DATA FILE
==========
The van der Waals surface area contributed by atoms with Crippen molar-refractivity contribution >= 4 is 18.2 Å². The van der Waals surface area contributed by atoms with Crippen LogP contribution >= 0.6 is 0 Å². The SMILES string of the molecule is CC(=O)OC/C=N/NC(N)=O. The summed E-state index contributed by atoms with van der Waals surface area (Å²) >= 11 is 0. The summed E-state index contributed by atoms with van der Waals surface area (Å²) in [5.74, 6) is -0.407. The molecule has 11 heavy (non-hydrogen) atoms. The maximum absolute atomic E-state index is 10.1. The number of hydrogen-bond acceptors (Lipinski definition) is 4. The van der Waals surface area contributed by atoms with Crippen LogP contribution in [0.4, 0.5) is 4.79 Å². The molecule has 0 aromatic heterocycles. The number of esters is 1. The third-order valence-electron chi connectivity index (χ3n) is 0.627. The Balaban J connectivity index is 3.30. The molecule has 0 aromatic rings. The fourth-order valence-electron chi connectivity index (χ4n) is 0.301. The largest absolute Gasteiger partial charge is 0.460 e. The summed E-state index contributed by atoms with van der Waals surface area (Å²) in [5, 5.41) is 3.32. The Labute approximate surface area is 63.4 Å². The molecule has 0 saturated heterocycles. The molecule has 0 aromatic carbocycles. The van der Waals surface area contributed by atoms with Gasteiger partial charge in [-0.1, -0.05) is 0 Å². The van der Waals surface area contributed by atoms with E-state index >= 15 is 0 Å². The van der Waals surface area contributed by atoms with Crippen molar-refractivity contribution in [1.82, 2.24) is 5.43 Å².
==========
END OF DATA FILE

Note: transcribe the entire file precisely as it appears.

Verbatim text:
The van der Waals surface area contributed by atoms with Crippen molar-refractivity contribution >= 4 is 18.2 Å². The van der Waals surface area contributed by atoms with Crippen LogP contribution >= 0.6 is 0 Å². The SMILES string of the molecule is CC(=O)OC/C=N/NC(N)=O. The summed E-state index contributed by atoms with van der Waals surface area (Å²) >= 11 is 0. The summed E-state index contributed by atoms with van der Waals surface area (Å²) in [5.74, 6) is -0.407. The molecule has 11 heavy (non-hydrogen) atoms. The maximum absolute atomic E-state index is 10.1. The number of hydrogen-bond acceptors (Lipinski definition) is 4. The van der Waals surface area contributed by atoms with Crippen LogP contribution in [0.4, 0.5) is 4.79 Å². The molecule has 0 aromatic heterocycles. The number of esters is 1. The third-order valence-electron chi connectivity index (χ3n) is 0.627. The Balaban J connectivity index is 3.30. The molecule has 0 aromatic rings. The fourth-order valence-electron chi connectivity index (χ4n) is 0.301. The largest absolute Gasteiger partial charge is 0.460 e. The summed E-state index contributed by atoms with van der Waals surface area (Å²) in [5, 5.41) is 3.32. The Labute approximate surface area is 63.4 Å². The molecule has 0 saturated heterocycles. The molecule has 0 aromatic carbocycles. The van der Waals surface area contributed by atoms with Gasteiger partial charge in [-0.1, -0.05) is 0 Å². The van der Waals surface area contributed by atoms with E-state index >= 15 is 0 Å². The van der Waals surface area contributed by atoms with Crippen molar-refractivity contribution in [1.82, 2.24) is 5.43 Å².